Jumping ahead to this year’s Nameless Gangster, Choi has again delivered a knockout performance and in my opinion, one of his best. He plays a corrupt civil servant in 1980s Busan who ascends to the upper crust of the criminal underworld. He does so through his cunning but mostly due to his keen awareness of customs and rituals, he knows how to butter up all comers. Here, Choi’s performance steers the character from a repulsive buffoon to a wickedly clever orchestrator and all the while he conveys his savage egotism and desperate need for validation. His protagonist magnificently comes to life through Choi’s commanding stable of ticks and accents.

As for the future, Choi has two films lined up, the first of which is currently filming. New World teams Choi with Lee Jeong-jae (The Housemaid, 2010) and Hwang Jeong-min (The Unjust, 2010) and he will play the superior of a police officer who has gone undercover but begins to have split loyalties. The film will reunite Choi with I Saw the Devil scribe Park Hong-jeong who is taking his second go at the director’s chair after the disappointing The Showdown (2011). The cast is fantastic and though the premise is nothing original I suspect we’ll have a great genre feature on our hands later this year.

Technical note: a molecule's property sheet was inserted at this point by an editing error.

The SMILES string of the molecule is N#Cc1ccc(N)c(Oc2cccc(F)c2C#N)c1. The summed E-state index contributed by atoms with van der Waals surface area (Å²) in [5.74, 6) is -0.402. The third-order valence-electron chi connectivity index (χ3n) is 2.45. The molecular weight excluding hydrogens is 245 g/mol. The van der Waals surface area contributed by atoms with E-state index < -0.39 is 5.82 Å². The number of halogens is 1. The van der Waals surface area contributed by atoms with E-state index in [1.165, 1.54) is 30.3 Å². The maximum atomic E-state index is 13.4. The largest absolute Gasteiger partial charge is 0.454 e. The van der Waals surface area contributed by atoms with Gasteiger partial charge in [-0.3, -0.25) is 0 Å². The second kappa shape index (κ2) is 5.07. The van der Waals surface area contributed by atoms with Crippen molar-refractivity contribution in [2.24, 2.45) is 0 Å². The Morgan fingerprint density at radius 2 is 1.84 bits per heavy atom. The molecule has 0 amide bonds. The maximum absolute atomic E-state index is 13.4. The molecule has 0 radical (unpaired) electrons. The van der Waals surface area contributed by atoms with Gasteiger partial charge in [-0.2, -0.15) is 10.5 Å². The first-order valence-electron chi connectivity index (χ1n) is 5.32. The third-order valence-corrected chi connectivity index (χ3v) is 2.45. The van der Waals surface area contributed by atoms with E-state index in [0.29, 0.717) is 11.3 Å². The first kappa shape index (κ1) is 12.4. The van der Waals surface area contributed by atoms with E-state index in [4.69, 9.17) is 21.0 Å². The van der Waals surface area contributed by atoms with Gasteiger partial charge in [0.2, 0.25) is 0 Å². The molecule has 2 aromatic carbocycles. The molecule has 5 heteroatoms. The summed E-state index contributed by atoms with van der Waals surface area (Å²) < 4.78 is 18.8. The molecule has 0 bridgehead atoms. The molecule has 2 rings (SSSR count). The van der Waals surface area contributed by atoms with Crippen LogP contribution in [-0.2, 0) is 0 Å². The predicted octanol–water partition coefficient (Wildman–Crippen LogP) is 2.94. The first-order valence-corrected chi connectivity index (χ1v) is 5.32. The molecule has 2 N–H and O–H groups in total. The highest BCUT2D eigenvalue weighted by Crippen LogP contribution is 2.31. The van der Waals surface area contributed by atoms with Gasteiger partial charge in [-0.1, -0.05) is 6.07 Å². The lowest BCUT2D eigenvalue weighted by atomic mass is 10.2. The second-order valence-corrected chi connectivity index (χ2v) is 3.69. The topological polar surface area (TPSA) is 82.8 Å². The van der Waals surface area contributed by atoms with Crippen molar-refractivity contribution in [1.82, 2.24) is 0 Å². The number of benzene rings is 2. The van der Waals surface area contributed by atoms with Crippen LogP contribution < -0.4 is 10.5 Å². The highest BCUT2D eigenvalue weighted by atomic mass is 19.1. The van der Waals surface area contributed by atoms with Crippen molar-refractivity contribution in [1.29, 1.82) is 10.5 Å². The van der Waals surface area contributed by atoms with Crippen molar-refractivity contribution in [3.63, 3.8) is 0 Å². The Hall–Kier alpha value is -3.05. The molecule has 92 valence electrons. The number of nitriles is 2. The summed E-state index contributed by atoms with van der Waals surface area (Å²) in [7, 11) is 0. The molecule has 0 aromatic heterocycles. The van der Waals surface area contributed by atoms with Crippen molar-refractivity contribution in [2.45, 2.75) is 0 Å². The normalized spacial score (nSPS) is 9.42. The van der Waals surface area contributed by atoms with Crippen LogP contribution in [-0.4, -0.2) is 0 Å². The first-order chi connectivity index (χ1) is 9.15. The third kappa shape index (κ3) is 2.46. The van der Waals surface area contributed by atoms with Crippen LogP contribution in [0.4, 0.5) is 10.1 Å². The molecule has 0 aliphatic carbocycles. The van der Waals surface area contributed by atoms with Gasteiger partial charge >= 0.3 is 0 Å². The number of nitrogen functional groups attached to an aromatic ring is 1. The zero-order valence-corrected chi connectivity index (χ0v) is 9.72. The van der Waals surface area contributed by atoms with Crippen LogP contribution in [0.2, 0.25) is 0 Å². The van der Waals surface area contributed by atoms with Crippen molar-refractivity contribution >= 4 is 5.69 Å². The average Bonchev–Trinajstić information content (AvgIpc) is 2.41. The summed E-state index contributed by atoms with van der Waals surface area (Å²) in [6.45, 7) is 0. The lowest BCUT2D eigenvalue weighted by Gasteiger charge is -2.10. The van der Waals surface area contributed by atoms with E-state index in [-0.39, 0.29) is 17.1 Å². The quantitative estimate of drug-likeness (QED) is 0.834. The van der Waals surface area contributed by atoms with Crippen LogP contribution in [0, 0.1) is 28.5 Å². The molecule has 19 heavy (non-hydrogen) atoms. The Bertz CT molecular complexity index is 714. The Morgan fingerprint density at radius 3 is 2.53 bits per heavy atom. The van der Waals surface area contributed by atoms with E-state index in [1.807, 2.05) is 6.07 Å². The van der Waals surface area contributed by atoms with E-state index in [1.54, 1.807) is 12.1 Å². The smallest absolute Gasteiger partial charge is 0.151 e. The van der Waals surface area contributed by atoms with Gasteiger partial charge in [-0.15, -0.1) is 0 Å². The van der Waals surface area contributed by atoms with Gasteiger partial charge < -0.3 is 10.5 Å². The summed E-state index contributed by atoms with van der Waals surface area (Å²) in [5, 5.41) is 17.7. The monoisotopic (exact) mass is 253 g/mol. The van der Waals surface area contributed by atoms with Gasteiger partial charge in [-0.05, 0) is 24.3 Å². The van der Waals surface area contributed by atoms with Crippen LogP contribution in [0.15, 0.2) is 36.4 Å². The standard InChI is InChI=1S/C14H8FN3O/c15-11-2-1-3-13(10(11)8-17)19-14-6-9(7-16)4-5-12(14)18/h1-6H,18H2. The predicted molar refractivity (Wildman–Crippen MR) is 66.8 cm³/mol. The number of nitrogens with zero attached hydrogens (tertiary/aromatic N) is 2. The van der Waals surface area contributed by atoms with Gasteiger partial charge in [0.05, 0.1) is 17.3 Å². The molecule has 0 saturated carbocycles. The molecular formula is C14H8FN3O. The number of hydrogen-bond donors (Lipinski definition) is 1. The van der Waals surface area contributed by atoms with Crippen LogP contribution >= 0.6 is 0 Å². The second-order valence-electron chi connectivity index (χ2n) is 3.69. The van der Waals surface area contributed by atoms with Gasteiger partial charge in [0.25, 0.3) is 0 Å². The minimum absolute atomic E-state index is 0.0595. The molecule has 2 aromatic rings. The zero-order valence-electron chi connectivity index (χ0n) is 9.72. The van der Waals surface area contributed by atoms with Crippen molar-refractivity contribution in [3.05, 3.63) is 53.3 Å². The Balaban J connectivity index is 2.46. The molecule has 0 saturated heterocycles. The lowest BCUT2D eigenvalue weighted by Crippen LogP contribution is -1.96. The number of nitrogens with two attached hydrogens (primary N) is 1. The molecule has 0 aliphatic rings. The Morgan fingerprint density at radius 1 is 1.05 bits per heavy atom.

Following that Choi will take on the role of Yi Sun-shin, a famed Korean admiral from the 16th century. Battle of Myeongryang, Whirlwind Sea is Kim Han-min’s follow-up to last year’s megahit War of the Arrows. This could be quite the combination and I’m sure Choi will deliver some magnificent work with the character when it hits screens next summer.

As thrilled as I am to see Choi take on these great genre roles I hope it isn’t too long before we see him in a smaller project again, as an actor with such extraordinary range I think he should have the chance to shine through a diverse array of works. For those of you in attendance at this year’s NYAFF, be sure not to miss the opportunity to see his films on the big screen. Aside from the phenomenal Nameless Gangster, which is currently doing the festival rounds, Failan, Oldboy and Crying Fist will all be screened. Not to mention that this is a fantastic opportunity to meet one of the finest actors on the planet. By all accounts he’s a standup guy too so no excuses!

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1 comment:

  1. Thanks for this wonderful on Choi Min-sik. I have recently become a fan of Korean tv and cinema and can't seem to get enough. I have seen Oldboy, Sympathy for Lady Vengeance, I Saw the Devil and Happy End. This man is a fantastic actor and I am looking forward to seeing him in more films.